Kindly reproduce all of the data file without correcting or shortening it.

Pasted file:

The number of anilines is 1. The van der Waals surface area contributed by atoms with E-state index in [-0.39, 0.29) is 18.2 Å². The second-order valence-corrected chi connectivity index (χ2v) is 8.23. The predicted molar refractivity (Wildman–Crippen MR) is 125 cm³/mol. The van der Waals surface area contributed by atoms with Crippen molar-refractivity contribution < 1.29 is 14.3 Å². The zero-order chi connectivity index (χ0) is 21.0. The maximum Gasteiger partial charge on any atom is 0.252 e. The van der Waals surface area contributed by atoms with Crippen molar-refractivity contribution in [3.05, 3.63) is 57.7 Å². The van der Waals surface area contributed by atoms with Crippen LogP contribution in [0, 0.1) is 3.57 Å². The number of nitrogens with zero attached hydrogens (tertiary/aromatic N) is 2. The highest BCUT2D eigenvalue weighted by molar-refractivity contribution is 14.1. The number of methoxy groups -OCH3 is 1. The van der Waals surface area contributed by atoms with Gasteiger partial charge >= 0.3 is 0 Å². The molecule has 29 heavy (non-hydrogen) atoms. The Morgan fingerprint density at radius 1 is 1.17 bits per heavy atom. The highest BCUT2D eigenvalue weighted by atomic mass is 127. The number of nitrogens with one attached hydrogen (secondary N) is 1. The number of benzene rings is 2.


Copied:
The number of anilines is 1. The van der Waals surface area contributed by atoms with E-state index in [-0.39, 0.29) is 18.2 Å². The second-order valence-corrected chi connectivity index (χ2v) is 8.23. The predicted molar refractivity (Wildman–Crippen MR) is 125 cm³/mol. The van der Waals surface area contributed by atoms with Crippen molar-refractivity contribution < 1.29 is 14.3 Å². The zero-order chi connectivity index (χ0) is 21.0. The maximum Gasteiger partial charge on any atom is 0.252 e. The van der Waals surface area contributed by atoms with Crippen molar-refractivity contribution in [3.05, 3.63) is 57.7 Å². The van der Waals surface area contributed by atoms with Crippen LogP contribution in [0, 0.1) is 3.57 Å². The number of nitrogens with zero attached hydrogens (tertiary/aromatic N) is 2. The highest BCUT2D eigenvalue weighted by molar-refractivity contribution is 14.1. The number of methoxy groups -OCH3 is 1. The van der Waals surface area contributed by atoms with Gasteiger partial charge >= 0.3 is 0 Å². The molecule has 29 heavy (non-hydrogen) atoms. The Morgan fingerprint density at radius 1 is 1.17 bits per heavy atom. The highest BCUT2D eigenvalue weighted by atomic mass is 127. The number of nitrogens with one attached hydrogen (secondary N) is 1. The number of benzene rings is 2.